Sex Differences in the Association of Global Amyloid and Regional Tau Deposition Measured by Positron Emission Tomography in Clinically Normal Older Adults

Rachel F. Buckley, Elizabeth C. Mormino, Jennifer S. Rabin, Timothy J. Hohman, Susan Landau, Bernard J. Hanseeuw, Heidi I. L. Jacobs, Kathryn V. Papp, Rebecca E. Amariglio, Michael J. Properzi, Aaron P. Schultz, Dylan Kirn, Matthew R. Scott, Trey Hedden, Michelle Farrell, Julie Price, Jasmeer Chhatwal, Dorene M. Rentz, Victor L. Villemagne, Keith A. JohnsonReisa A. Sperling*

*Corresponding author for this work

Research output: Contribution to journalArticleAcademicpeer-review

116 Citations (Web of Science)

Abstract

IMPORTANCE Mounting evidence suggests that sex differences exist in the pathologic trajectory of Alzheimer disease. Previous literature shows elevated levels of cerebrospinal fluid tau in women compared with men as a function of apolipoprotein E (APOE) epsilon 4 status and beta-amyloid (A beta). What remains unclear is the association of sex with regional tau deposition in clinically normal individuals.

OBJECTIVE To examine sex differences in the cross-sectional association between A beta and regional tau deposition as measured with positron emission tomography (PET).

DESIGN, SETTING AND PARTICIPANTS This is a study of 2 cross-sectional, convenience-sampled cohorts of clinically normal individuals who received tau and A beta PET scans. Data were collected between January 2016 and February 2018 from 193 clinically normal individuals from the Harvard Aging Brain Study (age range, 55-92 years; 118 women [61%]) who underwent carbon 11-labeled Pittsburgh Compound B and flortaucipir F-18 PET and 103 clinically normal individuals from the Alzheimer's Disease Neuroimaging Initiative (age range, 63-94 years; 55 women [51%]) who underwent florbetapir and flortaucipir F 18 PET.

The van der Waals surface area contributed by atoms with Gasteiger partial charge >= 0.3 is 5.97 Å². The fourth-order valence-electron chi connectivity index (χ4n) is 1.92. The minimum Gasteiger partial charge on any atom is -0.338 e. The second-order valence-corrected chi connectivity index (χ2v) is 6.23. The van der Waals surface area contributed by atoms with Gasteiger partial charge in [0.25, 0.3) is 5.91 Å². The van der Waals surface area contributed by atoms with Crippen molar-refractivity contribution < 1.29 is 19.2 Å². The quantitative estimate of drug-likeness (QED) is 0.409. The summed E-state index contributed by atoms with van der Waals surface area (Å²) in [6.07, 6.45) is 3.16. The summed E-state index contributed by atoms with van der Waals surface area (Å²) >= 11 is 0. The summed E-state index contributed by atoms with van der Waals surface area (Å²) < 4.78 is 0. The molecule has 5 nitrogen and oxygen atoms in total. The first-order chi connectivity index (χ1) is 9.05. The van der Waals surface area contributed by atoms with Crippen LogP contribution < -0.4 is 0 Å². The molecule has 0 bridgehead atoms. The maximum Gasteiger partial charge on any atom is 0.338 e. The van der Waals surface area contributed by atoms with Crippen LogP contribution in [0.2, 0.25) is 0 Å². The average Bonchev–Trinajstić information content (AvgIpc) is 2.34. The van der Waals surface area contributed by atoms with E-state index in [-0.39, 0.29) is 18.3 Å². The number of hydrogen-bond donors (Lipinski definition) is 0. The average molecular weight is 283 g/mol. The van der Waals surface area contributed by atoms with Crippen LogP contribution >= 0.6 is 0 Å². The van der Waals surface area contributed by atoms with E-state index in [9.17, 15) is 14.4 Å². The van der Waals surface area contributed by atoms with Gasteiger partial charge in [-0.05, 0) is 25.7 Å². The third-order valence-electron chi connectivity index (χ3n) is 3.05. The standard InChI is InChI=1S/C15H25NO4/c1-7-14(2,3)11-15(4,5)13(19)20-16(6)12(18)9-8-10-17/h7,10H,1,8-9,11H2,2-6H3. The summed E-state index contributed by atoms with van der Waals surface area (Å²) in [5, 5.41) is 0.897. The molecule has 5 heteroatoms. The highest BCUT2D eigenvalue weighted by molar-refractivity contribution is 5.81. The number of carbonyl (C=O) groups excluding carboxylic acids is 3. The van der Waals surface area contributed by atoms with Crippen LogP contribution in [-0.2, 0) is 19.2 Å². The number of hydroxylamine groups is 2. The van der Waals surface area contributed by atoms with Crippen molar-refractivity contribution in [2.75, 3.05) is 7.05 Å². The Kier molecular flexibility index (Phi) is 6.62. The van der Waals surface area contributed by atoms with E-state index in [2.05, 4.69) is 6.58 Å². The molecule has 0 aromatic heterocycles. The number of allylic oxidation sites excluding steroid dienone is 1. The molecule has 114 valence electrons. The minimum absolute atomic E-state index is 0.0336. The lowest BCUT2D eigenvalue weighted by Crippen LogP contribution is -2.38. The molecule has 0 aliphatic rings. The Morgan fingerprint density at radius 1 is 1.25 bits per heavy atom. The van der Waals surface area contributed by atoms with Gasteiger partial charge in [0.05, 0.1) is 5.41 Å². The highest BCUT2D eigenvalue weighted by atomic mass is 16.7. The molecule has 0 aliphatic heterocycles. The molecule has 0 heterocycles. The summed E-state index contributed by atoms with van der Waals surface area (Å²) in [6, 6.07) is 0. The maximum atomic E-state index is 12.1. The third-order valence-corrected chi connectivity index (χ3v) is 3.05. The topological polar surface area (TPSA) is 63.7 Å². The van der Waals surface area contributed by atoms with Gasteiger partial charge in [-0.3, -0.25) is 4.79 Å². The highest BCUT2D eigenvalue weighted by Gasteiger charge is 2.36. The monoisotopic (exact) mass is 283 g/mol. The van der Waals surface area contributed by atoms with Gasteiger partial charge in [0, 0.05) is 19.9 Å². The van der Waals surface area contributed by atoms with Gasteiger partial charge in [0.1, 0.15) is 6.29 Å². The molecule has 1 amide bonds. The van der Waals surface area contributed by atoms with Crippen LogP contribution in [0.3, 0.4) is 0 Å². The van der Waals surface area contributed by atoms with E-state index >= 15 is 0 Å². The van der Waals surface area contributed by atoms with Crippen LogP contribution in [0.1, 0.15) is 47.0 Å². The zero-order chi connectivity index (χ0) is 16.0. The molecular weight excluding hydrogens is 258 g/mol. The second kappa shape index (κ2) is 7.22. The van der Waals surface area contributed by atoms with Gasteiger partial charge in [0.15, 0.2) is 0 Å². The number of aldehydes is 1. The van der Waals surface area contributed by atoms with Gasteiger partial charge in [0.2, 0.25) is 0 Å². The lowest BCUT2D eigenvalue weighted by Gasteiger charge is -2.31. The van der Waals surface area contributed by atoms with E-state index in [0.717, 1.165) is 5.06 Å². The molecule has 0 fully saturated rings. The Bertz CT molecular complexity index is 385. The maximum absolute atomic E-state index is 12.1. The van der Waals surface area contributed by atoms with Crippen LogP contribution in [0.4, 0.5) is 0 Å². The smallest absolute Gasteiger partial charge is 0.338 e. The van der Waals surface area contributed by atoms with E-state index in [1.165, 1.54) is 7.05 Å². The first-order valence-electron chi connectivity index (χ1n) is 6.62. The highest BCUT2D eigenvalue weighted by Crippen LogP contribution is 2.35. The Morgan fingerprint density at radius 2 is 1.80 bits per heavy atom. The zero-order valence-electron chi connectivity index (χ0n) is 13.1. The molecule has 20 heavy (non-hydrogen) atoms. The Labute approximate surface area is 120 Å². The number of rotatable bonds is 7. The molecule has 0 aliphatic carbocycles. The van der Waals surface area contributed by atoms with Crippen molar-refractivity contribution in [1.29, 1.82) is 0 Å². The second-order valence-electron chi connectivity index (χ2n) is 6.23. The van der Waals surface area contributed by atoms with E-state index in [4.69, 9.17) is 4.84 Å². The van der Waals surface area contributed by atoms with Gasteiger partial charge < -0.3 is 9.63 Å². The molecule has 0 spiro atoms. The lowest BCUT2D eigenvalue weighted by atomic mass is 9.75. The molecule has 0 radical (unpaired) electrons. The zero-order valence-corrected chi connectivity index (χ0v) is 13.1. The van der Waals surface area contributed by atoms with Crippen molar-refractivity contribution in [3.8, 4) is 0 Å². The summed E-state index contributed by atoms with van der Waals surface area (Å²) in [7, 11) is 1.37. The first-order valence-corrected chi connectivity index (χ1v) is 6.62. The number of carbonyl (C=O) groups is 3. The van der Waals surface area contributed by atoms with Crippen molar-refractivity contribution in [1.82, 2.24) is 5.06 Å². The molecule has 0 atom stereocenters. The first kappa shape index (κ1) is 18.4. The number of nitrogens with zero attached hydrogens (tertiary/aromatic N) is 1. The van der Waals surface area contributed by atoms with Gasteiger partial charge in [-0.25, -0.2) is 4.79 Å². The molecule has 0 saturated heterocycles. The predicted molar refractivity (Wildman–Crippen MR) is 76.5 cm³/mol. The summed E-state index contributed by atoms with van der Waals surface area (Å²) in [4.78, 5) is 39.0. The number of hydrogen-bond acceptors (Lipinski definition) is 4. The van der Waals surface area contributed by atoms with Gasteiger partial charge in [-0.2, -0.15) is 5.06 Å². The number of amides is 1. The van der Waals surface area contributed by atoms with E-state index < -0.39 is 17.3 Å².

MAIN OUTCOMES AND MEASURES A main association of sex with regional tau in the entorhinal cortices, inferior temporal lobe, and a meta-region of interest, which was a composite of regions in the temporal lobe. Associations between sex and global A beta as well as sex and APOE epsilon 4 on these regions after controlling for age were also examined.

RESULTS The mean (SD) age of all individuals was 74.2 (7.6) years (81 APOE epsilon 4 carriers [31%]; 89 individuals [30%] with high A beta. There was no clear association of sex with regional tau that was replicated across studies. However, in both cohorts, clinically normal women exhibited higher entorhinal cortical tau than men (meta-analytic estimate: beta [male] = -0.11 [0.05]; 95% CI,-0.21 to -0.02; P=.02), which was associated with individuals with higher AB burden. A sex by APOE epsilon 4 interaction was not associated with regional tau (meta-analytic estimate: beta [male, APOE epsilon 4+] = -0.15 [0.09]; 95% Cl, -0.32 to 0.01; P=.07).

CONCLUSIONS AND RELEVANCE Early tau deposition was elevated in women compared with men in individuals on the Alzheimer disease trajectory. These findings lend support to a growing body of literature that highlights a biological underpinning for sex differences in Alzheimer disease risk.

Original languageEnglish
Pages (from-to)542-551
Number of pages10
JournalJAMA Neurology
Volume76
Issue number5
DOIs
Publication statusPublished - May 2019

Keywords

  • APOLIPOPROTEIN-E GENOTYPE
  • ALZHEIMER-DISEASE
  • APOE EPSILON-4
  • GENDER-DIFFERENCES
  • COGNITIVE DECLINE
  • PRECURSOR PROTEIN
  • RISK-FACTORS
  • BETA
  • DEMENTIA
  • PET

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